Teenage Mother Melody Struggles To Fit In With Her Peers
- August 16, 2018
- Posted by: UW User
- Category: Community Corner
“Melody” enrolled at Healy-Murphy Center (HMC) in March 2015. She moved to San Antonio from Georgia with her eight-month-old daughter, “Kasey,” to live with her father and his girlfriend. Melody had attended two different high schools in Georgia, earning credit to reach the eleventh grade, but also earning a lengthy list of discipline referrals and was out of school entirely for six months. She also spent time in foster care in Georgia, struggling with family conflicts while living with her mother.
When Melody and Kasey and the baby’s father moved in with her father and the woman who would become a “surrogate mother,” she was also three months pregnant with a second child. Her new “mom” put her to work at her place of employment and helped get her settled in school and her child in Healy-Murphy Child Development Center.
Melody and “mom” had a very compassionate relationship with clear rules about behavior and performance.
Very outgoing, Melody made friends in HMC quickly, and she was obviously a competent student. She also had support in developing a relationship with her own child in the required Parenting/Child Development class and working with the staff who were caring for the little girl. In class she was also learning about the developing child that was due soon.
There were social adjustment issues as Melody struggled to fit in with her peers: gossip, meddling, time out of class, and other teen issues. Melody would see HMC Licensed Professional Counselor (LPC) on a regular basis. She had transportation but was not always at work on time. The same kind of issues colored her employment record. She completed the school year and worked in food service with her mom for the summer, returning with a promise to keep her mind on graduation in the coming year.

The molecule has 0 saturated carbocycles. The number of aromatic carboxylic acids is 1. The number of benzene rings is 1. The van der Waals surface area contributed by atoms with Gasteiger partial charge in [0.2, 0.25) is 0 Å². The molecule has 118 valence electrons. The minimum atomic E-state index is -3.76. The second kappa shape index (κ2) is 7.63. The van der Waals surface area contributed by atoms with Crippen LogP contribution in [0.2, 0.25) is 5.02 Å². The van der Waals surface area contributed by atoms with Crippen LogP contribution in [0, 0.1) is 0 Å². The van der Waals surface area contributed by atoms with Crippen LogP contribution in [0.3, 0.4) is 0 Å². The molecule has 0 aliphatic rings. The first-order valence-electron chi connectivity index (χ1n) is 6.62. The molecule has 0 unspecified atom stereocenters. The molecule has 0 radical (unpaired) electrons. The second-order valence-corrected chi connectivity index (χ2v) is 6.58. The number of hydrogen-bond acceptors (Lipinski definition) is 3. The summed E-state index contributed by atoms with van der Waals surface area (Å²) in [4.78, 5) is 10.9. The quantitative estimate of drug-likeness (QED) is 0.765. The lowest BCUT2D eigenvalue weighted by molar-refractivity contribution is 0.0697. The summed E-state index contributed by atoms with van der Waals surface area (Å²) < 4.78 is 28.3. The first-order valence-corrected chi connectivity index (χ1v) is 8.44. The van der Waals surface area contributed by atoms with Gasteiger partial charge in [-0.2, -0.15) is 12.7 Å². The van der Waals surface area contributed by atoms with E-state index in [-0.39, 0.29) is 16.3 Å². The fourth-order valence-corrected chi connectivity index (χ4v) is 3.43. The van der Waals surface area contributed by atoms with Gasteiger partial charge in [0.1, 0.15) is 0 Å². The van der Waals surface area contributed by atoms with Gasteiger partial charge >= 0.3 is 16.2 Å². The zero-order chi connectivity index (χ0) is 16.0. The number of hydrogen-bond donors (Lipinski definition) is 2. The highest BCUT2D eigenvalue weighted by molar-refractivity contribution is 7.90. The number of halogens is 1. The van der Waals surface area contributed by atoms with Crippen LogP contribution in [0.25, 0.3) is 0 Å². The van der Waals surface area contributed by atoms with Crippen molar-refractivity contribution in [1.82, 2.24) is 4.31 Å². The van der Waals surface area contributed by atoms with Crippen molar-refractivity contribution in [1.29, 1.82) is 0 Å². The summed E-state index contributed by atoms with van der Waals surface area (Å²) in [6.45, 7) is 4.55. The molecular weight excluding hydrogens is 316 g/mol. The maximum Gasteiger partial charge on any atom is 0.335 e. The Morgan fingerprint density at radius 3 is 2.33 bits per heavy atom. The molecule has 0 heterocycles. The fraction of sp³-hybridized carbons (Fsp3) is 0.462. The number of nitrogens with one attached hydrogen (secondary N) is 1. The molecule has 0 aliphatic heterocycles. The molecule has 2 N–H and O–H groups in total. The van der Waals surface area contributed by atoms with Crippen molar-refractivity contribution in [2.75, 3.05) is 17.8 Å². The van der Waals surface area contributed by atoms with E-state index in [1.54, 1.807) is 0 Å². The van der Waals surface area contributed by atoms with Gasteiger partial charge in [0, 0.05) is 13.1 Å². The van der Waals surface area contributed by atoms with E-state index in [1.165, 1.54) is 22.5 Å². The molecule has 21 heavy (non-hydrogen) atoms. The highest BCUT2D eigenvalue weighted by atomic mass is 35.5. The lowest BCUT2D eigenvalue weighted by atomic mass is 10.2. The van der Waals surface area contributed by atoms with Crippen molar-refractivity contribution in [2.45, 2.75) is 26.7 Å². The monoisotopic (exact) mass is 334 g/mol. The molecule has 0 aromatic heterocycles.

Melody delivered her baby prematurely, with serious health problems. The baby lived for 12 hours and Melody’s health was seriously compromised. When she was able to return to school, the LPC continued to work with Melody’s emotional recovery, her teachers encouraged her to complete requirements for graduation. Her case manager and other faculty encouraged her to focus on graduation and the future that could lie ahead.
Melody began to open up, to recognize the opportunities for her future and to see what she could work toward. In the remainder of the school year, she completed her high school requirements, applied and was accepted to the community college, applied for available scholarships and investigated possible areas of study.
Melody graduated with her class and was awarded the University of the Incarnate Word Scholarship, which pays for three years of study at UIW after she completes her first year at the community college district.
Spending time during the summer visiting her family in Georgia and elsewhere, Melody soon began classes at St. Philip’s College, with her daughter stilled enrolled at Healy-Murphy Child Development Center. She is in contact with UIW about her plan to major in psychology. Her father and stepmom are still supportive and she is in a work-study program to help support herself and her child.
Melody has overcome many obstacles and has a growing awareness of the challenges ahead. Proud of her accomplishments, she looks forward to greater strength and success in her future.
Healy-Murphy Center, a United Way partner agency, works to provide compassionate service to youth-in-crisis by focusing on individualized education in a non-traditional setting, early childhood development and essential support services.